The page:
Oregon is one of the States that has made assisted suicide legal and the reports on patients who utilize the law suggest that it is not abused. Most patients were under the care of hospice, had insurance and many were dying of cancer. The reasons offered for the request from patients for assisted suicide was not for the relief of pain but the worry that as the disease progressed the patient would not be able to make decisions for themselves and this would leave the family with the responsibility of making the decision. Making this decision for someone you love is a hard choice and the courts are full of cases in which one side wants to allow the patient to die and the other side wishes to keep the patient alive through machines and other medical procedures. Many people desire to have the right to choose but also the right to prevent their families from having to make this decision and avoid the guilt and second guessing that may come with the decision.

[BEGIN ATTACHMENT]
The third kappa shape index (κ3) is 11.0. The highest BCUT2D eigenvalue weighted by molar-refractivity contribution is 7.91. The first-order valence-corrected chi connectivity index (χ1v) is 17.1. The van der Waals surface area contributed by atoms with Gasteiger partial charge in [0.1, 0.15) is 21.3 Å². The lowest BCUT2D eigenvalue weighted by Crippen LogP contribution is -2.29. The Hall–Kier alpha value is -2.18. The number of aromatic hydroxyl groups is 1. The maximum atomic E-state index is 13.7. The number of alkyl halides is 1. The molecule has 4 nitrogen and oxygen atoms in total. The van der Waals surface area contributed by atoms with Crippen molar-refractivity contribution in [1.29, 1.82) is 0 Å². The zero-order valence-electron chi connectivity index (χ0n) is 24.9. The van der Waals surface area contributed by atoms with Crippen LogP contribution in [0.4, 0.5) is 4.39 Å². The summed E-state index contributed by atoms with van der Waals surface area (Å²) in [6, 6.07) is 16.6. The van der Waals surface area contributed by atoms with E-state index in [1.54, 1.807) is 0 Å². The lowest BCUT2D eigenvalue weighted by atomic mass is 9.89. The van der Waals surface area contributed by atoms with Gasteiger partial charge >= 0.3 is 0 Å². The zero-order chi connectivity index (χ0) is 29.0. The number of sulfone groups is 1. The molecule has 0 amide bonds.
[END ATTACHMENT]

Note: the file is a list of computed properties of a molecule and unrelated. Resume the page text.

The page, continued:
The arguments to keep physician assisted suicide illegal are that a patient who is depressed or living a life without full use of their bodies would choose this way to end their life. Physicians are medical doctors not psychologist and would not be able to make the determination if the decision was a result of extreme depression for the patient. This could result in a case where a patient should have been treated for depression instead of allowing assisted suicide. Physician assisted suicide is thought to bring about distrust in doctor-patient relationships. Another proclamation of those who wish to keep physician assisted suicide illegal is the fear that the old and infirm would see it as their duty to choose assisted suicide in order to relieve others who care for them from the responsibility of that care. One last objection is the patient who could not verbalize their wishes would be put to death without the ability to say what their wishes would be. Americans are living longer lives and when they become incurably ill or in constant pain some are seeking a way to end this life